Both the zoetrope and phenakistiscope provided the break in the images by the black space between adjacent slits in the disc or drum. However, this design was adapted by Emile Reynaud in Paris in 1877 to form the praxinoscope. It used a drum, just as the zoetrope had, with the images drawn on a band placed around the inside of the cylinder. However, rather than having slits through which the images were viewed, the cartoon strip was reflected in a series of mirrors, mounted in a ring set halfway between the outer edge of the drum and the central axle. When the drum was spun, the viewer watched the progression of images in the mirrors. A candle set above the axle allowed the images to be seen more clearly.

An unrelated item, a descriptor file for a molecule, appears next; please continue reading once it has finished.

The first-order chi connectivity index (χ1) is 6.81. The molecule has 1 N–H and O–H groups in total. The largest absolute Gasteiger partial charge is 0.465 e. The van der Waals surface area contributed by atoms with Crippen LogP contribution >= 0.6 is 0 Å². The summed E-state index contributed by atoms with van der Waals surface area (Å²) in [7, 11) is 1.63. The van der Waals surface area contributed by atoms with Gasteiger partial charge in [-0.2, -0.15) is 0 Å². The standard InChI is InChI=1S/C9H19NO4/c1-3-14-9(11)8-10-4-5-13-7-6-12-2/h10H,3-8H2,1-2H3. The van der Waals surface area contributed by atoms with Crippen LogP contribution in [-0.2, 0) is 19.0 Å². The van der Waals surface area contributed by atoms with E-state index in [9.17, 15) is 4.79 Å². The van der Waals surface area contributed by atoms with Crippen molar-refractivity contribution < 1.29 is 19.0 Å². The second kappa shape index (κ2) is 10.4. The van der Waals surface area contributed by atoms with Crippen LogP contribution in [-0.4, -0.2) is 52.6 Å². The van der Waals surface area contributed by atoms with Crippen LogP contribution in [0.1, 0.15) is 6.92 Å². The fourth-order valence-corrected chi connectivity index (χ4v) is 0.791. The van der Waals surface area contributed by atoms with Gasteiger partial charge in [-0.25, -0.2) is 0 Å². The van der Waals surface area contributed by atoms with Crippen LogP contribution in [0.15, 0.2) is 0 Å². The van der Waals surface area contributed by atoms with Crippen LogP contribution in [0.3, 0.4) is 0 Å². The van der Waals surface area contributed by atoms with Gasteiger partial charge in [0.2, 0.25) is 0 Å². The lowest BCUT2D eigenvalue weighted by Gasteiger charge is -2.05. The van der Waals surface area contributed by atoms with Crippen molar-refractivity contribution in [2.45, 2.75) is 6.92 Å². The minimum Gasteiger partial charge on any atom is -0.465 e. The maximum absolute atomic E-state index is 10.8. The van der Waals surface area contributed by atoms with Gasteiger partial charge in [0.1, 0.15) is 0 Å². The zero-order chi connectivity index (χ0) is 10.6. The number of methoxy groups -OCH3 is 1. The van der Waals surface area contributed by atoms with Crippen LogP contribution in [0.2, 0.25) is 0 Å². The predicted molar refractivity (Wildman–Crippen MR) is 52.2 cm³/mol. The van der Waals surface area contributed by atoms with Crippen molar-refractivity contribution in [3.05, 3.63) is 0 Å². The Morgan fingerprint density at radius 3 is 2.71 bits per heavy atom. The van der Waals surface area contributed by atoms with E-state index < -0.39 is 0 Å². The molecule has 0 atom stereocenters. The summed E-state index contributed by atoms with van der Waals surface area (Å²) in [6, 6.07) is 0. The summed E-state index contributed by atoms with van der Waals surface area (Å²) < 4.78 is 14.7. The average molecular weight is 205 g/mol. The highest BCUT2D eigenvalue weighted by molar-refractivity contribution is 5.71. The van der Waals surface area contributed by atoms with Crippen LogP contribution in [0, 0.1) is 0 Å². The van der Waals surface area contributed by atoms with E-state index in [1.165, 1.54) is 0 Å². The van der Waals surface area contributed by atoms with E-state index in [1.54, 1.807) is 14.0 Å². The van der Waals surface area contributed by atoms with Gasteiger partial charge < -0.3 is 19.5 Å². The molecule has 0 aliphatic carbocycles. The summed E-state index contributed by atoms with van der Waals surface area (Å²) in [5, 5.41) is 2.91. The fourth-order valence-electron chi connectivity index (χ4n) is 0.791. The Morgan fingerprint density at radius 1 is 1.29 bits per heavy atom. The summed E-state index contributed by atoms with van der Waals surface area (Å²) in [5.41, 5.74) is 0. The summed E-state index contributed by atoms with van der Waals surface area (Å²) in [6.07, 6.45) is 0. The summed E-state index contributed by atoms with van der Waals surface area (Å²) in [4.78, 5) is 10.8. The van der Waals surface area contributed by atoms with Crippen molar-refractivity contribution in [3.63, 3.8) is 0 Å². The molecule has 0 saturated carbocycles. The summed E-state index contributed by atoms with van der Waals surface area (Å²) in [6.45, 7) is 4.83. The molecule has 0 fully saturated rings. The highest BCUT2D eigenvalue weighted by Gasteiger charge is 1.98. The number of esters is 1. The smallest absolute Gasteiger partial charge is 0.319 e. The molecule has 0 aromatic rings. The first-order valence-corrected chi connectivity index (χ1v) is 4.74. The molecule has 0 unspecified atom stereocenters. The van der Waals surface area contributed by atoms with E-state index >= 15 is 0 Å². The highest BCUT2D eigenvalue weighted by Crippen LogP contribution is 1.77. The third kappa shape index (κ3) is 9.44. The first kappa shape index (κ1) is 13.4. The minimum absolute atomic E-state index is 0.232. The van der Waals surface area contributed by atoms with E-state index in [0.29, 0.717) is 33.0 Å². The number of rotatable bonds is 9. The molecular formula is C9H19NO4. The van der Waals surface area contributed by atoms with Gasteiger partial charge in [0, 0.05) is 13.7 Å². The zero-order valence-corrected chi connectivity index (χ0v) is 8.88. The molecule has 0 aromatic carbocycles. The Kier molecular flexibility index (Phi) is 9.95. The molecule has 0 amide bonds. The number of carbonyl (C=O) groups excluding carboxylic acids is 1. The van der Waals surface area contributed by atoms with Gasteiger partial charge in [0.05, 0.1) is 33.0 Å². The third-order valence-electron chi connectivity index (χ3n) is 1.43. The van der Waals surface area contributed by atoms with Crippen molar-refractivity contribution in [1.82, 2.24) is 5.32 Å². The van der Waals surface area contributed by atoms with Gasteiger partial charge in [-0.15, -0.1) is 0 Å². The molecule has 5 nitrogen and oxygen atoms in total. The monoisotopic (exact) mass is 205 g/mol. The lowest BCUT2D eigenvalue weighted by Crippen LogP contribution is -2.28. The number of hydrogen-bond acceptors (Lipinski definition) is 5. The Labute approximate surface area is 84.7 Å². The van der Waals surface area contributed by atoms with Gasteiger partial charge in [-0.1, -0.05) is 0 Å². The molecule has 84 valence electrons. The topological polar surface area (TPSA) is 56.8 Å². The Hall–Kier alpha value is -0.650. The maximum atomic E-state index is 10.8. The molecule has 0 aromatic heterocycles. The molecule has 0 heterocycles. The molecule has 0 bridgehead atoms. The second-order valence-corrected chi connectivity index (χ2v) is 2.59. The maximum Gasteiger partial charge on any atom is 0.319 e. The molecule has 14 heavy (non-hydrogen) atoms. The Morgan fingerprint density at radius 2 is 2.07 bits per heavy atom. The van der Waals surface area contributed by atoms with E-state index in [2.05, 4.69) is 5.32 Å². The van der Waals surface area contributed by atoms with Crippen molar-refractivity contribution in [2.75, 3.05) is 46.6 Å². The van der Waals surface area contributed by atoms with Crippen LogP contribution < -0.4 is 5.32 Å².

Two years later, Reynaud developed the design to create the praxinoscope theatre. With the drum now set into a wooden box, the lid of the box carried a hole through which the viewer saw a background scene that set the images on the cartoon strip in context.
All these early animated toys gave the inspiration for the creation of moving pictures based on real life. When it first became possible to take photographs fast enough to simulate a moving image, the cinema was born.